Photo: Jim Marshall Photography
GRAMMY Museum Announces 'The Rolling Stones 1972: Photographs By Jim Marshall' Exhibit
Opening Nov. 5 and running through June 2023, 'The Rolling Stones 1972: Photographs By Jim Marshall' showcases intimate backstage scenes and dynamic performance stills.
It's only rock 'n' roll, but we like it — and now you can behold it.
Most rock fans know the Rolling Stones' Exile on Main Street — but few have seen the photos of the raucous tour that followed it. Following that No. 1 worldwide album release, the Stones headed on a star-studded, drug-fueled tour of the United States and Canada.
From this trek to their Sunset Sound recording studio visits, photographer Jim Marshall was there to capture much of it — especially the California run of dates around Exile.
Those photographs will be on display at the GRAMMY Museum's The Rolling Stones 1972: Photographs by Jim Marshall, which showcases intimate backstage scenes and dynamic performance stills. The exhibit opens on Nov. 5 and will run through June 2023.
"Once Jim was in, he was another Stone. He caught us with our trousers down and got the ups and downs," Keith Richards said in a statement. "I love his work, which must have been frustrating to do at times, but that is what happens on gigs like this. Wonderful work, and a great guy. He had a way with the shutter and an amazing way with the eye!"
"Jim's masterful eye and unlimited access captured the Stones in the iconic rock-star way we now visualize the band," added Kelsey Goelz, Associate Curator at the GRAMMY Museum. "This exhibit will transport you to an era of wild rock and roll energy at its best."
For more information regarding advanced ticket reservations for the exhibit, please visit www.grammymuseum.org.
Photo: Rob Kim/Getty Images for The Recording Academy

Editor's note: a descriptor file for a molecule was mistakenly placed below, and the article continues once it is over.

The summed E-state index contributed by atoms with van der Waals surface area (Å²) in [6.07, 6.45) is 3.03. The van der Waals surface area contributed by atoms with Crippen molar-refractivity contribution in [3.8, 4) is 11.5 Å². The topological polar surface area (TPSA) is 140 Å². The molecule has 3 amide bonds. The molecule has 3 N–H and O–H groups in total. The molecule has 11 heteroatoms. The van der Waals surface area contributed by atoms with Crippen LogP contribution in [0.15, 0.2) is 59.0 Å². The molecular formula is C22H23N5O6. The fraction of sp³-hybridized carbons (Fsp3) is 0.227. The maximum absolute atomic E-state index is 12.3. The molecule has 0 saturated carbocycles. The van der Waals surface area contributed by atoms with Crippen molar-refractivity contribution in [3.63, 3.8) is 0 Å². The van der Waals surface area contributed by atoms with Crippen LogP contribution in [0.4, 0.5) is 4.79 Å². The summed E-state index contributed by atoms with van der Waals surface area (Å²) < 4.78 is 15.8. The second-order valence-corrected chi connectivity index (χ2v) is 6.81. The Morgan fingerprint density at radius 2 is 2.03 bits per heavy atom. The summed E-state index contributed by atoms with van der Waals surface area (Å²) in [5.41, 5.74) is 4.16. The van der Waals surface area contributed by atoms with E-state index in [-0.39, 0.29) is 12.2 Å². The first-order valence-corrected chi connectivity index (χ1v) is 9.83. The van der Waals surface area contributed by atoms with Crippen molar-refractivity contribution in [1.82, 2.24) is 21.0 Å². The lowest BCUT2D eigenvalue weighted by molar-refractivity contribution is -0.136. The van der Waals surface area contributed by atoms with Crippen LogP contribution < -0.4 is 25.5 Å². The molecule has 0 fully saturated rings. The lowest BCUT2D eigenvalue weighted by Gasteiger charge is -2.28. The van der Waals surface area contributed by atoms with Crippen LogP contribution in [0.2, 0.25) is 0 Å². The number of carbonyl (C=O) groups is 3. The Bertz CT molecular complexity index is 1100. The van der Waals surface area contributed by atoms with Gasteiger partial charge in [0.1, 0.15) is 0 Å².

How The Entertainment Law Initiative's "The Evolution Of The Record Contract" Panel Analyzed The Essentials Of Record Deals
Featuring a panel representing both the artist and label sides of record deals, the lively discussion yielded numerous key takeaways regarding the ins and outs of contracts.
With tectonic shifts in the music business — TikTok's domination and virality; the "Taylor effect" of Swift's re-recordings, among other things — contractual procedures can and do change incredibly quickly.
It's difficult for an artist to keep track, let alone know what type of record deal to sign… or when. To unpack this topic, the Recording Academy’s Entertainment Law Initiative (ELI), a program aimed at bolstering discussion and debate around legal affairs and their impact on the music industry and creative community, held a Professional Education Event titled "The Evolution of the Record Contract" at NYU's Kimmel Center for University Life on Nov. 8, 2022.
The panel, sponsored by NYU Steinhardt Music Business Program and First Horizon Bank, was moderated by Sandra Craswshaw-Sparks, Partner at Proskauer Rose LLP and Chair of the Entertainment, Copyright & Media Practice Group. Participating attorneys included Shardé Simpson, Vice President of Operations, Dream Chaser Records and founding partner of Simpson and Reed PLLC; Elliot Groffman of Carroll Guido Groffman Cohen Bar & Karalian; and Ben Landry, Senior Vice President, Business & Legal Affairs, Atlantic Records. Practicing attorneys received 1.0 credit hour of Continuing Legal Education (CLE) credit from Proskauer Rose LLP in the Professional Practice (NY)/General (CA/IL) category for their attendance.